It’s hard to believe it’s been almost 20 years since Mattel released a “teen talk” Barbie doll programmed to proclaim “Math class is hard.” Guelph Mercury
And in advance of a visit to Western University in London, a town where automotive manufacturing has played a big role in the economy, I cited a relevant movie…
There’s a great moment in the recent British film, Made In Dagenham, that I’m guessing will resonate with many women, not just those who’ve worked in the macho car manufacturing industry. London Free Press
When I first launched the project in 2010, I told a more detailed story about one particular name-calling experience and then bridged to the same point I get to more quickly in the example at the top of this blog…
The way the envelope was addressed should have been enough to warn me that the letter inside was not amorous in nature. To the left of the postmarked stamp, in formal but shaky cursive, my new correspondent had written “Bitch of the Year Club” immediately beneath my correctly-spelled name. This was unfortunate; there could be no mistake to whom he was referring. Ottawa Citizen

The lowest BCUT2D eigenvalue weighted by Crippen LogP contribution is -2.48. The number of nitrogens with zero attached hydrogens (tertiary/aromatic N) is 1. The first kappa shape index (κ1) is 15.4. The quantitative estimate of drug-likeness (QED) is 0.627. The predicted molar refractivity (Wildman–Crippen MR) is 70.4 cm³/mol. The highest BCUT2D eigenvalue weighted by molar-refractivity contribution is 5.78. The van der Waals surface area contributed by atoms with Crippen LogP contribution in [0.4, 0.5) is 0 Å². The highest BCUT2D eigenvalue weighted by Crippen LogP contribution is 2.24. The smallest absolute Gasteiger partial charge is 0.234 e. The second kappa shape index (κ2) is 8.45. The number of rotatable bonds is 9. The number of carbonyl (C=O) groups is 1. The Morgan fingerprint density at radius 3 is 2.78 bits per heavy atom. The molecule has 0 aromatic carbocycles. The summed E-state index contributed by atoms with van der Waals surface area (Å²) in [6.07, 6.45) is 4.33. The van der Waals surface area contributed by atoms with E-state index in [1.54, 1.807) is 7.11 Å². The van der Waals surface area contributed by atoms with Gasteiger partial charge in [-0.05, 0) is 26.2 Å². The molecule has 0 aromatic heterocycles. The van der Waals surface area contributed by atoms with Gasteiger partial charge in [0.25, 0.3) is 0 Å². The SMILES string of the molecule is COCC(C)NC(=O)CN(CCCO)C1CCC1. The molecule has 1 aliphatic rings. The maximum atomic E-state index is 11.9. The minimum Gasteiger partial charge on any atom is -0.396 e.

In two higher education magazines, I’ve contrasted the relative degrees of gratification I’ve experienced when writing for a lay audience (reaching thousands, eliciting immediate feedback) versus an academic one…
Writing my master’s thesis during the mid-1990s while I also was writing a regular column for the Vancouver Sun offered an exercise in stark contrast. University Affairs magazine
Academic Matters gave me more than twice the space as University Affairs, and I made my lede twice as wordy. This is not necessarily advised!
For three years in the mid-1990’s, I had the privilege of sending a weekly memo to thousands of readers of the Vancouver Sun on whatever topic most concerned me. Only a small fraction of them replied (often, it must be admitted, in language that made clear their profound disagreement with my position, syntax, or gender). Academic Matters
I encourage you to pay close attention to what ledes arrest and engage you, to adapt strategies you find effective, and to solicit feedback from friends, colleagues and family members before you submit your pieces for publication.
Just because you’ve written about an issue for one blog, newspaper or magazine, doesn’t mean you can’t repurpose it for others, to reach and influence an even wider audience.